Street food is the life-blood of a city’s culture, and this is especially true for Los Angeles. The sight of an iconic rainbow colored umbrella at a fruit cart is like finding a desert oasis in the LA heat. When bar-goers have had their fill of overpriced cocktails on a Friday night, there’s a vendor waiting right outside dishing out delicious cures to inevitable hangovers. Some vendors become beloved local celebrities, but all perform an essential function whether it be culturally or economically.
This largely Latino comprised workforce has shaped the city’s food identity, but now they’re having to fight to keep their jobs. On Tuesday, vendors marched in protest of LA Alfresco, an initiative that provided regulations for restaurants to begin reopening, but excluded protections for street vendors. Mayor Garcetti announced that enforcement has been “relaxed” for street vendors in a vague statement that does little towards offering a solution.
Powerful words from activist and street vendor Caridad Vasquez. It’s time our street vendors receive the same rights as other small businesses!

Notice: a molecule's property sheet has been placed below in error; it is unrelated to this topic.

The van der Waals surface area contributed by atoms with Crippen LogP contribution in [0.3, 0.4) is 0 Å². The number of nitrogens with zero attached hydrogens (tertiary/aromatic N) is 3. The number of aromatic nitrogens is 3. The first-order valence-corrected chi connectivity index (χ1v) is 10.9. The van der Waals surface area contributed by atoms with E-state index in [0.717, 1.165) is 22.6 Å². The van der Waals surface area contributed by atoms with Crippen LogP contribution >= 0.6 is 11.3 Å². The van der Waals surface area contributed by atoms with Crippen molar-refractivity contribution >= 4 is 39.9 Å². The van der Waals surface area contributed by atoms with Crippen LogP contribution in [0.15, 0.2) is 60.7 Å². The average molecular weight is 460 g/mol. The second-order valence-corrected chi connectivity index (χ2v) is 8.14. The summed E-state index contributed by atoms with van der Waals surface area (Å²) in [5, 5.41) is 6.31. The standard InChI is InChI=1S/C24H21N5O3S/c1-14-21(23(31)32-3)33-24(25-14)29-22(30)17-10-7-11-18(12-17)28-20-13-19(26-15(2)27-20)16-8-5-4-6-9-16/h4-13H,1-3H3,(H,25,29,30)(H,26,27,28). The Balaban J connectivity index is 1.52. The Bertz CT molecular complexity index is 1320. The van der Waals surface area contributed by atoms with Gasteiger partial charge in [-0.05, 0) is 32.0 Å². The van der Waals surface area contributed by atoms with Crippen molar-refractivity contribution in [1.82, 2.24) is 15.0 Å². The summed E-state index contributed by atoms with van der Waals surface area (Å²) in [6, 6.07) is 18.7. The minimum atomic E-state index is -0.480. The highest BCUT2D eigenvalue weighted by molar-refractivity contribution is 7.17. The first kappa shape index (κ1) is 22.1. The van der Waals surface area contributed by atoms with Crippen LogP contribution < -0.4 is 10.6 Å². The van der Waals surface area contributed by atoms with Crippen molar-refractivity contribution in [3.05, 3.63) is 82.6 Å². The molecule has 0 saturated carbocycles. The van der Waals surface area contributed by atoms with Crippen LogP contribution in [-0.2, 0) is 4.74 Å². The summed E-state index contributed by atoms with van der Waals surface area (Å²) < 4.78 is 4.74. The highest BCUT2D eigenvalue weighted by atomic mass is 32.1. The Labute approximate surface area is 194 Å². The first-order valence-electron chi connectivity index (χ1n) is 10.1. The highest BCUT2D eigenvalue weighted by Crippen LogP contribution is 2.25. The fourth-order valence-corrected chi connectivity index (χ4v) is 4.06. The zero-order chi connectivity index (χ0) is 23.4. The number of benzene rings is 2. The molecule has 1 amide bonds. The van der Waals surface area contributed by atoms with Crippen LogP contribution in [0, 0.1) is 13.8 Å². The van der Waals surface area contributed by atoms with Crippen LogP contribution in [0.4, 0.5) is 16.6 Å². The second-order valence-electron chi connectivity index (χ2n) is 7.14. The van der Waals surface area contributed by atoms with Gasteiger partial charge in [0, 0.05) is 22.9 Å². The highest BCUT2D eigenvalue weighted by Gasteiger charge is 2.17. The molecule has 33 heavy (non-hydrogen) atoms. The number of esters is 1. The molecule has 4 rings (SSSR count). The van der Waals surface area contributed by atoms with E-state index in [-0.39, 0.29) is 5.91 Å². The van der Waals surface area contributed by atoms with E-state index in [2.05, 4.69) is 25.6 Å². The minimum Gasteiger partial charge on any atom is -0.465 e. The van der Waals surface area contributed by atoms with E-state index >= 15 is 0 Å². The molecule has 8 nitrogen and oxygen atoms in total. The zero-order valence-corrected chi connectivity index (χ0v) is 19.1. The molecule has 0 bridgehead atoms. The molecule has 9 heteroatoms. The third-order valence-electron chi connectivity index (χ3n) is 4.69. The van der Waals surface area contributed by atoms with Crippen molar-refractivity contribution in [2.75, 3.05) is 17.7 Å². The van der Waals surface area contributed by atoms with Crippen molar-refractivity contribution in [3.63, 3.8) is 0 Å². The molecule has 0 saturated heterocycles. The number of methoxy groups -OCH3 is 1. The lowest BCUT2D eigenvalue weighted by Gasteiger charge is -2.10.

— Latino Community Fdn (@LatinoCommFdn) June 12, 2020
The struggle to decriminalize street vending in Los Angeles has been a long battle that forces small business owners to navigate overbearing rules and regulations. In late 2018, LA City Council voted a new set of rules to allow street vendors to operate without the threat of having their supplies confiscated, and in some cases even facing deportation. Now due to COVID-19, vendors find themselves having to voice their frustration again in order to enjoy some of the same protections as more permanent storefronts.
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Photos from today’s street vendor action at @lapublichealth. For years, street vendors have been asking for support in obtaining permits, affordable carts, and other resources. They continue to be treated like second class citizens. #COVID19 has hurt them more than ever before, and instead of a helping hand, the Department threatens them with $1,000 fines and criminal penalties. They are demanding to be part of our economy and we should take their lead. Major love to Vendedores en Acción and @cpcolectivo who organized this for the LA Street Vendor Campaign. (Swipe to the right to see the “hot dogs” full of citations that the vendors left on the Department’s door steps.)
You may ask yourself: “what can I do to help?” You can get a jump start by checking out our article on ways for Latinos to get involved with the protests for social justice – many of these methods are interchangeable!
We formed the Street Vendor Emergency Fund with our partners at @elaccOrg and @PublicCounsel. This fund will provide direct cash assistance to street vendors who will not be able to access government support as a result of #COVID19US. https://t.co/EF7jkMfHeB
— Inclusive Action for the City (@InclusivAction) March 20, 2020